1.) you now are able to listen in on people without any oversight from any court and need no warrant

    2.) you can't even sue the instrument by which all of this can occur through




    It's more than just phone companies. It includes things like email as well. What protection do the people have against the government? One of the only things that they have is a lawsuit. This has been taken away. The only other thing left is a gun. It is quite pathetic when even one of the top Republicans in the Senate (Arlen Specter) says that the recent passage of granting immunity from lawsuits to telecoms helping with spying is like buying a "pig in a poke".
     
    Last edited: Aug 1, 2008
  13. Aug 1, 2008 #12

    BobG

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    Now, I'm really confused.

    I understand why you'd be against Congress operating in secret being a bad idea. The public should know what Congress is doing - who's voting for or against what, etc.

    Are you saying allowing Congress access to classified information in a secret session sets a bad precedent that could be used as an excuse to start hiding routine operations of Congress?

    And you're saying the precedent is bad enough that the NSA, Pentagon, FBI should conduct their classified operations without oversight by Congress?

    Or is your argument that it was wrong for Congress not to shut down the wiretapping program and the secret session inhibits the abilty to hold each Congressman accountable?

    Reading through all of the posts, I now think it's the third. Leading in with the issue of a secret session just confused the issue.
     
    Last edited: Aug 1, 2008
  14. Aug 1, 2008 #13
    I don't really have a problem with the entire house of representative holding a secret meeting. They must have had a good reason for not wanting it to be made public.

    It does seem that not much makes it through this type of meeting without some kind of leak.

    I am much more concerned about the White House's latest move regarding intelligence gathering. Putting it all under one political appointee who is only responsible to the president is troubling.


    http://www.washingtonpost.com/wp-dyn/content/article/2008/07/31/AR2008073101655.html

    This intelligence revamp was presented to the combined house senate intelligence committee just as it was being sent to Bush for his signature. Some republicans actually got up and walked out as they had not been allowed to participate in making the changes.
     
  15. Aug 1, 2008 #14
    Another article about the Intelligence revam in the Wall Street Journal goes a bit deeper into a troublesome area. I am not a big fan of the ACLU, but I think they have it right on this one.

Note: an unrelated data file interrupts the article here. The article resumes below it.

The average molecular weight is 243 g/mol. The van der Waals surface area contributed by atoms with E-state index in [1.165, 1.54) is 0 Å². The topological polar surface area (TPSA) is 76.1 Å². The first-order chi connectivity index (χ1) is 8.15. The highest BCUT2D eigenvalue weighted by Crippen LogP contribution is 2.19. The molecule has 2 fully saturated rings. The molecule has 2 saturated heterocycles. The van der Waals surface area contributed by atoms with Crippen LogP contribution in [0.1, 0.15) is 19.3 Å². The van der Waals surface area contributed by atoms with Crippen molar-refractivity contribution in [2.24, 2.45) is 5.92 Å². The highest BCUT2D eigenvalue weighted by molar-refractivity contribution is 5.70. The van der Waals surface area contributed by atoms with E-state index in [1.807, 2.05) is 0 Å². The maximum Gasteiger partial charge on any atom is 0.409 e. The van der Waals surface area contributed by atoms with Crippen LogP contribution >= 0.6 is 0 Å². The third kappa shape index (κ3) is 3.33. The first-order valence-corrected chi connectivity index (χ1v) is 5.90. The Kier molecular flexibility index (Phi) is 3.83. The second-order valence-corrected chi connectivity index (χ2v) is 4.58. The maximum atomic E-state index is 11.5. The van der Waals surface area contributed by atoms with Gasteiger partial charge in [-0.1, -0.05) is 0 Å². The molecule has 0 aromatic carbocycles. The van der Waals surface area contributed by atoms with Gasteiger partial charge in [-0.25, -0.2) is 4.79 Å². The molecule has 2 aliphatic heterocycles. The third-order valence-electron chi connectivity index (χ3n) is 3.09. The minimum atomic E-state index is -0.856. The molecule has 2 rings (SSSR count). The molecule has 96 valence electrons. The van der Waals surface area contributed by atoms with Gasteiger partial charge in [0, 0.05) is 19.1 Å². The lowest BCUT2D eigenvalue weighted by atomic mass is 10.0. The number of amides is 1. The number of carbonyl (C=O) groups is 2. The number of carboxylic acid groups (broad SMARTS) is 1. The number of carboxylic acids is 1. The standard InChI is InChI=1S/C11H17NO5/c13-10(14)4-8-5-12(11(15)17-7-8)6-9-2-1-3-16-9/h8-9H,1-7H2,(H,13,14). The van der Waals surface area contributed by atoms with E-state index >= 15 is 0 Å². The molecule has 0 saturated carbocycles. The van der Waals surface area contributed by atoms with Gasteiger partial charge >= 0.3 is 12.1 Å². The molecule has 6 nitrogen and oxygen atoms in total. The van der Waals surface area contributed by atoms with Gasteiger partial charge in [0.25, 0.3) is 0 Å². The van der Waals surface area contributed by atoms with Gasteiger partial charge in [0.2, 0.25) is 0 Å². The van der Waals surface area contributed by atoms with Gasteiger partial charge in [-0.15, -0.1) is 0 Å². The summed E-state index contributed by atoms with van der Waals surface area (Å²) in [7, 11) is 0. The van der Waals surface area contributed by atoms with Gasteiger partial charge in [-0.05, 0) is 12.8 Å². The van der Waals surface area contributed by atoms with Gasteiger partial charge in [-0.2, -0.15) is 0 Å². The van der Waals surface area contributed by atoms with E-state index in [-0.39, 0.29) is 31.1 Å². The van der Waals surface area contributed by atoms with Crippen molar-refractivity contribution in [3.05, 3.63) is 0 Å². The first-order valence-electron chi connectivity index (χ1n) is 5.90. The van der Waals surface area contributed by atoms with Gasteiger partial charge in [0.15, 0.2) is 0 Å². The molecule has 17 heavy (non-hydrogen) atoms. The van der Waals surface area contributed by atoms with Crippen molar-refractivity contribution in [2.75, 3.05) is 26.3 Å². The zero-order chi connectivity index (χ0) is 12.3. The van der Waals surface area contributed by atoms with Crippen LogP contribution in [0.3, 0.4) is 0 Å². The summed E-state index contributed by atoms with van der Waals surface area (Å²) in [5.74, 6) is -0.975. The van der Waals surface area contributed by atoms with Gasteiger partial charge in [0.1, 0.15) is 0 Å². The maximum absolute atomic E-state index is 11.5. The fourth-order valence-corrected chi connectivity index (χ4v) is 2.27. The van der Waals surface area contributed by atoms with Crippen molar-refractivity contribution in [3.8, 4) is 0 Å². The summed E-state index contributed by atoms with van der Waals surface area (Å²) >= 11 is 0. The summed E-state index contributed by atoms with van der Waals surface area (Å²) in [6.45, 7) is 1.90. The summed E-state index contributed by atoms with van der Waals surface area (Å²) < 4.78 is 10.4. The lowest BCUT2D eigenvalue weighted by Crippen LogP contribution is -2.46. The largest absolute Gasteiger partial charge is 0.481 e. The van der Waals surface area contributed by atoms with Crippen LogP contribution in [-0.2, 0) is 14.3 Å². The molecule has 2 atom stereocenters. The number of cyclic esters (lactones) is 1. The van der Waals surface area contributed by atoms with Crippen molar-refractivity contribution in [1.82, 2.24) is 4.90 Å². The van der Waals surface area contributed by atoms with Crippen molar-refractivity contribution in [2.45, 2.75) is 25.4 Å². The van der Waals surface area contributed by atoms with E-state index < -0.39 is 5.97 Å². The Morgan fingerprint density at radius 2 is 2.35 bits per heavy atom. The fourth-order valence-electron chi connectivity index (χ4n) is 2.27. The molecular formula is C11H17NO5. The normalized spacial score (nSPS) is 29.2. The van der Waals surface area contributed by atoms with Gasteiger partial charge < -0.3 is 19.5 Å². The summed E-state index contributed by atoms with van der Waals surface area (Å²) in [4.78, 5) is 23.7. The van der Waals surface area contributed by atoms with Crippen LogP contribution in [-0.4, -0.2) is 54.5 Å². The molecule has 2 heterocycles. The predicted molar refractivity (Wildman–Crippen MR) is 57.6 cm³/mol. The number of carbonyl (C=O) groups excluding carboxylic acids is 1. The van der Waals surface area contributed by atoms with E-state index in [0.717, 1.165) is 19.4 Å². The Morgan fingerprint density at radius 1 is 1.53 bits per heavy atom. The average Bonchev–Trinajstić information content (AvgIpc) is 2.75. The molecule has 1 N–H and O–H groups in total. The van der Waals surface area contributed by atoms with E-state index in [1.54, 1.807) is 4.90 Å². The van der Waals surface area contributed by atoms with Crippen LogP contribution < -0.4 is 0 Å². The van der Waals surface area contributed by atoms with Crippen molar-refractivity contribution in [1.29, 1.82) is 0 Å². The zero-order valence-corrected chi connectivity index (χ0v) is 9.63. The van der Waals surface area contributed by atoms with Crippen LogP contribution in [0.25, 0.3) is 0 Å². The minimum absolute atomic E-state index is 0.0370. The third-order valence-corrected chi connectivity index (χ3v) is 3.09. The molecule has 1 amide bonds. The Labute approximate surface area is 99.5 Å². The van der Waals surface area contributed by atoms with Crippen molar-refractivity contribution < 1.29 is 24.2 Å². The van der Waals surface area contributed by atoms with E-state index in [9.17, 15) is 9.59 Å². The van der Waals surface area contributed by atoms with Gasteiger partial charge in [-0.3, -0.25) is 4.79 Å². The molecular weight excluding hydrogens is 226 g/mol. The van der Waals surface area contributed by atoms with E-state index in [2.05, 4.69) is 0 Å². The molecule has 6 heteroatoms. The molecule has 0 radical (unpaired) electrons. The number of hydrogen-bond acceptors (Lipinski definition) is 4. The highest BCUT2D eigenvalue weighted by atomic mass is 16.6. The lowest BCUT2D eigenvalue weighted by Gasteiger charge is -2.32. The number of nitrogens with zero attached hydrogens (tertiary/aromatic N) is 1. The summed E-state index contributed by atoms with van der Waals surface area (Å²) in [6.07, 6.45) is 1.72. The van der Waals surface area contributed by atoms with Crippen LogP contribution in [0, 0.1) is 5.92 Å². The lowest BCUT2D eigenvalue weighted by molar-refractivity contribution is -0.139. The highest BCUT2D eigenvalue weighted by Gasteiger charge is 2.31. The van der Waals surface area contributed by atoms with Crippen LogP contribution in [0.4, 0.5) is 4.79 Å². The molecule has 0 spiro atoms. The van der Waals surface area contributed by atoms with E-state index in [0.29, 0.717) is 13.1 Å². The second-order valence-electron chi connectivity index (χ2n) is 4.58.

http://online.wsj.com/article/SB121754869604102729.html?mod=googlenews_wsj

    Edit: It appears I may not be all that much off topic.
     
    Last edited: Aug 1, 2008
  16. Aug 1, 2008 #15

    mheslep

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    Why? This is exactly the kind of thing that the 9/11 commission suggested be done. Previously, all of those intel. agencies were still under executive control, they just ran their own fiefdoms, leading to things like the FBI not telling anybody else that there were guys from the Middle East getting flight training. This most recent change to the DNI fixes the dysfunction in the original creation: the DNI had no power to fire anyone, so despite the title he/she could be given the Bronx cheer without consequence.
     
  17. Aug 1, 2008 #16
    As far as 911 Bush was made aware that something was up. He failed to connect the dots.

    http://archives.cnn.com/2002/US/05/15/bush.sept.11/index.html

    I would rather they had included some kind of back up in the new intel structure . As it is now if one person or agency fails it all goes down the tubes. Redundancy in regards to security is a good thing if managed properly.

    I don't think that it is good to have one individual make all of the intel decisions, especially when that person is a political appointee.

    There is no guarantee that the new methods will reduce inter-agency rivalries and that is the key.

    As far as the 911 Commissions suggestion, Bush could have done this a long time ago if that is what the revamp of intel was all about. As a matter of fact if that is what it was about, Bush has been negligent in not doing it much sooner.

    On a more realistic approach I see the revamp as being more about releasing private communications companies from liability, and covering Bush's a$$ than anything.
     
  18. Aug 1, 2008 #17
    They were just discussing GW surprise farewell party.